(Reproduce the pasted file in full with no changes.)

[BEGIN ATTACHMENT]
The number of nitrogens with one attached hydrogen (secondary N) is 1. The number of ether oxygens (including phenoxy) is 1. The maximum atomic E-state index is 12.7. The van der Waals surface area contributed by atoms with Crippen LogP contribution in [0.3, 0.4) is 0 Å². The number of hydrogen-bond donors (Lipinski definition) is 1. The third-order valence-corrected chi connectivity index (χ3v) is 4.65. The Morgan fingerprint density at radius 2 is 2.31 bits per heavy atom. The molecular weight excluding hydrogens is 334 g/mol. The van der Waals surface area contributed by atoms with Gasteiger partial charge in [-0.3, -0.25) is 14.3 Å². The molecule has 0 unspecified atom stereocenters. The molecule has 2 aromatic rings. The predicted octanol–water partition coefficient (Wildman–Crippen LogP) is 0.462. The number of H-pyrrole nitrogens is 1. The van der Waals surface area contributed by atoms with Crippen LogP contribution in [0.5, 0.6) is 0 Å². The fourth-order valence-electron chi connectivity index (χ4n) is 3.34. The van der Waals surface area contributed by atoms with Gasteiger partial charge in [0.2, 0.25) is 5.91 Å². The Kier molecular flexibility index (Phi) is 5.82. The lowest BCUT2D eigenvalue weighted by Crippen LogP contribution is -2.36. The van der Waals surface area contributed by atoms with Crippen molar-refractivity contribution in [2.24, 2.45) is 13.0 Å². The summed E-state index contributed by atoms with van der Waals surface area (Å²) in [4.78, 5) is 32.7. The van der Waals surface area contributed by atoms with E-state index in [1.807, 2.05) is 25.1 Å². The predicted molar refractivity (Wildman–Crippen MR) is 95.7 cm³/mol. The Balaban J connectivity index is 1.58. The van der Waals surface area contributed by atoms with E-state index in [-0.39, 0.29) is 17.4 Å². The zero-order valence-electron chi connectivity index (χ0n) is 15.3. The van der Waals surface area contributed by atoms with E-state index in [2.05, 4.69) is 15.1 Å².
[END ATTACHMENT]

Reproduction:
The number of nitrogens with one attached hydrogen (secondary N) is 1. The number of ether oxygens (including phenoxy) is 1. The maximum atomic E-state index is 12.7. The van der Waals surface area contributed by atoms with Crippen LogP contribution in [0.3, 0.4) is 0 Å². The number of hydrogen-bond donors (Lipinski definition) is 1. The third-order valence-corrected chi connectivity index (χ3v) is 4.65. The Morgan fingerprint density at radius 2 is 2.31 bits per heavy atom. The molecular weight excluding hydrogens is 334 g/mol. The van der Waals surface area contributed by atoms with Gasteiger partial charge in [-0.3, -0.25) is 14.3 Å². The molecule has 0 unspecified atom stereocenters. The molecule has 2 aromatic rings. The predicted octanol–water partition coefficient (Wildman–Crippen LogP) is 0.462. The number of H-pyrrole nitrogens is 1. The van der Waals surface area contributed by atoms with Crippen LogP contribution in [0.5, 0.6) is 0 Å². The fourth-order valence-electron chi connectivity index (χ4n) is 3.34. The van der Waals surface area contributed by atoms with Gasteiger partial charge in [0.2, 0.25) is 5.91 Å². The Kier molecular flexibility index (Phi) is 5.82. The lowest BCUT2D eigenvalue weighted by Crippen LogP contribution is -2.36. The van der Waals surface area contributed by atoms with Crippen molar-refractivity contribution in [2.24, 2.45) is 13.0 Å². The summed E-state index contributed by atoms with van der Waals surface area (Å²) in [4.78, 5) is 32.7. The van der Waals surface area contributed by atoms with E-state index in [1.807, 2.05) is 25.1 Å². The predicted molar refractivity (Wildman–Crippen MR) is 95.7 cm³/mol. The Balaban J connectivity index is 1.58. The van der Waals surface area contributed by atoms with E-state index in [-0.39, 0.29) is 17.4 Å². The zero-order valence-electron chi connectivity index (χ0n) is 15.3. The van der Waals surface area contributed by atoms with E-state index in [2.05, 4.69) is 15.1 Å².